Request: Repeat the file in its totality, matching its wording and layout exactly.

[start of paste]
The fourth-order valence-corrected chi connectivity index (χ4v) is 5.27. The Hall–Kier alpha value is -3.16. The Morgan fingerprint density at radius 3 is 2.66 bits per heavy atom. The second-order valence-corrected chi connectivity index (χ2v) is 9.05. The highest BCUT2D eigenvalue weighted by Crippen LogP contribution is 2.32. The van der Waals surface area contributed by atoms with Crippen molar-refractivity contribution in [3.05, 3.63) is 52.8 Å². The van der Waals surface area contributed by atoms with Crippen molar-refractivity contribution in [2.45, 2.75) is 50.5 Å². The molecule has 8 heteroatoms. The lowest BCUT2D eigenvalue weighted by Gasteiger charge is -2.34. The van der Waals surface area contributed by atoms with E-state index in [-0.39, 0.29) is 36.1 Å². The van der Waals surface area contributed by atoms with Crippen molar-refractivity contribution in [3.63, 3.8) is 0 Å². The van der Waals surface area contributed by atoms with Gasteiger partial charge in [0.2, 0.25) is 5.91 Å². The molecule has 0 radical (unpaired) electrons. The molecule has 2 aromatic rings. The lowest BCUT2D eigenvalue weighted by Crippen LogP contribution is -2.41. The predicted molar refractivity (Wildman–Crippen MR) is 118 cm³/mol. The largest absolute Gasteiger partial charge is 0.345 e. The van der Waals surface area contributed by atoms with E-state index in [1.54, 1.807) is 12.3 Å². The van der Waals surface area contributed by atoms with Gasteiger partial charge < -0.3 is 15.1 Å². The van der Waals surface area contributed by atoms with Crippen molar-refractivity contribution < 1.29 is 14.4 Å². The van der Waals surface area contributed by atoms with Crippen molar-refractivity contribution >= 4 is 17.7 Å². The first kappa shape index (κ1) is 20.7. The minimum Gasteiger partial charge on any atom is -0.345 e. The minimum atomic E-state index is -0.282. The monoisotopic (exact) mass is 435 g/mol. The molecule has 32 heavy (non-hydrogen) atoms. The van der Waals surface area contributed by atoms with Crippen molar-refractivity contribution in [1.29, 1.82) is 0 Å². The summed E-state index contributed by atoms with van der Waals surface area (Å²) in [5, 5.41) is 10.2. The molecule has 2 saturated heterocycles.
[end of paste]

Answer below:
The fourth-order valence-corrected chi connectivity index (χ4v) is 5.27. The Hall–Kier alpha value is -3.16. The Morgan fingerprint density at radius 3 is 2.66 bits per heavy atom. The second-order valence-corrected chi connectivity index (χ2v) is 9.05. The highest BCUT2D eigenvalue weighted by Crippen LogP contribution is 2.32. The van der Waals surface area contributed by atoms with Crippen molar-refractivity contribution in [3.05, 3.63) is 52.8 Å². The van der Waals surface area contributed by atoms with Crippen molar-refractivity contribution in [2.45, 2.75) is 50.5 Å². The molecule has 8 heteroatoms. The lowest BCUT2D eigenvalue weighted by Gasteiger charge is -2.34. The van der Waals surface area contributed by atoms with E-state index in [-0.39, 0.29) is 36.1 Å². The van der Waals surface area contributed by atoms with Crippen molar-refractivity contribution in [3.63, 3.8) is 0 Å². The van der Waals surface area contributed by atoms with Gasteiger partial charge in [0.2, 0.25) is 5.91 Å². The molecule has 0 radical (unpaired) electrons. The molecule has 2 aromatic rings. The lowest BCUT2D eigenvalue weighted by Crippen LogP contribution is -2.41. The predicted molar refractivity (Wildman–Crippen MR) is 118 cm³/mol. The largest absolute Gasteiger partial charge is 0.345 e. The van der Waals surface area contributed by atoms with E-state index in [1.54, 1.807) is 12.3 Å². The van der Waals surface area contributed by atoms with Gasteiger partial charge < -0.3 is 15.1 Å². The van der Waals surface area contributed by atoms with Crippen molar-refractivity contribution < 1.29 is 14.4 Å². The van der Waals surface area contributed by atoms with Crippen molar-refractivity contribution >= 4 is 17.7 Å². The first kappa shape index (κ1) is 20.7. The minimum Gasteiger partial charge on any atom is -0.345 e. The minimum atomic E-state index is -0.282. The monoisotopic (exact) mass is 435 g/mol. The molecule has 32 heavy (non-hydrogen) atoms. The van der Waals surface area contributed by atoms with Crippen molar-refractivity contribution in [1.29, 1.82) is 0 Å². The summed E-state index contributed by atoms with van der Waals surface area (Å²) in [5, 5.41) is 10.2. The molecule has 2 saturated heterocycles.